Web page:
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Sarob hardcover £25 / $45
review by Mario Guslandi
Should we believe the blurbs reported on the back or inside covers of today's books, claiming that every work of fiction is a masterpiece, and every writer a genius? For once though, in Phil Locascio's case, the blurbs prove to be reliable. Commenting upon his work, Brian A. Hopkins says: "In a time when new horror authors seem obsessed with carnage... Locascio is quietly building an oeuvre of top notch stories focused on character and plot." And Dennis Kirk adds: "Locascio is more than a writer, he's a storyteller."
I wholeheartedly subscribe to their points of view. Thank god there are still writers able to tell stories with a beginning and an end, to disquiet and gently scare without making us shrink in disgust. Locascio is one of them, a hell of a storyteller, whose yarns are full of truth, emotions, and credible characters. He reminds me a lot of Robert Bloch, the lamented horror writer nowadays unfairly remembered only for being the author of Psycho, but who actually wrote hundreds of delightful, witty, yet extremely dark short stories.
Howling Hounds is the first collection by Locascio, and it features 13 tales, most of which previously appeared in small press magazines or anthologies. The themes are various, the quality consistently good. The Sins Of Orville Sand is a story told in a kind of low-key manner dealing with life's unsolved mysteries, like the simple fact that "There's the bad that happens to good people."
Quietus is a compelling tale of exotic horror in which an Ethiopian endowed with the singular ability of 'tricking death' becomes the involuntary agent of a lethal disease. In The Hand Of Fate an accidental exchange of suitcases at Chicago's O'Hare Airport is the beginning of a dark sequence of events. Not A Nickel More is a predictable but enjoyable story about a young boy's conscience and a grumpy old man's corpse.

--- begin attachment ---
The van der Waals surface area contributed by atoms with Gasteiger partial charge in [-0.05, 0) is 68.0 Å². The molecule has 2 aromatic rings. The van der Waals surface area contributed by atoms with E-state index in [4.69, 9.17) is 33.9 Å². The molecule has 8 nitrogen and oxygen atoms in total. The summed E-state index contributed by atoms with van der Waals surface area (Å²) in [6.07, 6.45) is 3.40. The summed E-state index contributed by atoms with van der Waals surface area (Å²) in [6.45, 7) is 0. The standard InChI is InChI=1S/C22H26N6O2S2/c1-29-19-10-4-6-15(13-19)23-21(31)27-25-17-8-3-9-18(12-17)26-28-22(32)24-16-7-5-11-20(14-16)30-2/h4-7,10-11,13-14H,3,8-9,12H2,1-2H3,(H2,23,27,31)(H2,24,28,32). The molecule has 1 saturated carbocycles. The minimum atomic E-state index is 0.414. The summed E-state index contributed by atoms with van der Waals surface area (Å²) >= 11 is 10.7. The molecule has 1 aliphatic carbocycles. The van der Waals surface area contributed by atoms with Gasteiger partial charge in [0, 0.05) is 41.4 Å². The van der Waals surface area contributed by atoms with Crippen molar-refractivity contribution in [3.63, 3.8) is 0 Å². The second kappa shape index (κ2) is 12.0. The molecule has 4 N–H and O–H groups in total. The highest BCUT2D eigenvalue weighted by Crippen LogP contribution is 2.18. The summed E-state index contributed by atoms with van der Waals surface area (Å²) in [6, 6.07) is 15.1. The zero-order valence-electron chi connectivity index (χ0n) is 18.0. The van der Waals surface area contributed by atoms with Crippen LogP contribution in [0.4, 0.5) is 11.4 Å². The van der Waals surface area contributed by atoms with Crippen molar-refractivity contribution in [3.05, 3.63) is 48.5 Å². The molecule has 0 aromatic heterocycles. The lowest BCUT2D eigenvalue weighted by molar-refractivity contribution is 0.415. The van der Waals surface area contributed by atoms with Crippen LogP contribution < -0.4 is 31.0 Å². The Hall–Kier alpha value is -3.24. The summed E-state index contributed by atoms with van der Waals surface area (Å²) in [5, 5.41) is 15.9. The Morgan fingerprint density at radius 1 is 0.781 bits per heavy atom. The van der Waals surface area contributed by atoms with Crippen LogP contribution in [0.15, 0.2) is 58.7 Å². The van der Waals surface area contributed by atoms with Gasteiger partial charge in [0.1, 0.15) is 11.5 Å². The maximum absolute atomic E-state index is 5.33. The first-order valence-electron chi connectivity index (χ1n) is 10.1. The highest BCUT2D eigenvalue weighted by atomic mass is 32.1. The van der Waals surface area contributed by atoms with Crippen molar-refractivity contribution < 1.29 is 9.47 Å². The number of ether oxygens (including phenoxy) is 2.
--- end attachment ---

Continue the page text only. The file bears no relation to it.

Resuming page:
Bendable Rulers is a nasty piece of fiction hinting at sordid deeds, describing very little and just because of that being more terrifying than many, more explicit horror stories. In The Buried Past horror and humour mix up in a tale concerning an unusual inheritance left to the family's black sheep, while in The Midnight Pact a sinister pact between two former friends is fulfilled many years later.
The Harbor Of Ill Will presents us with a magic crystal globe leading both men and animals to perform violent acts and Side Effects describes the devastating untoward effects of an experimental antidepressant drug making the act of sleeping the most terrifying menace. Unpleasant memories of their youth haunt the main characters of That Which Lies Submerged and The Sorcerer Of Hooterville, two great stories where the loneliness and cruelty of life is the actual protagonist. Enjoy.
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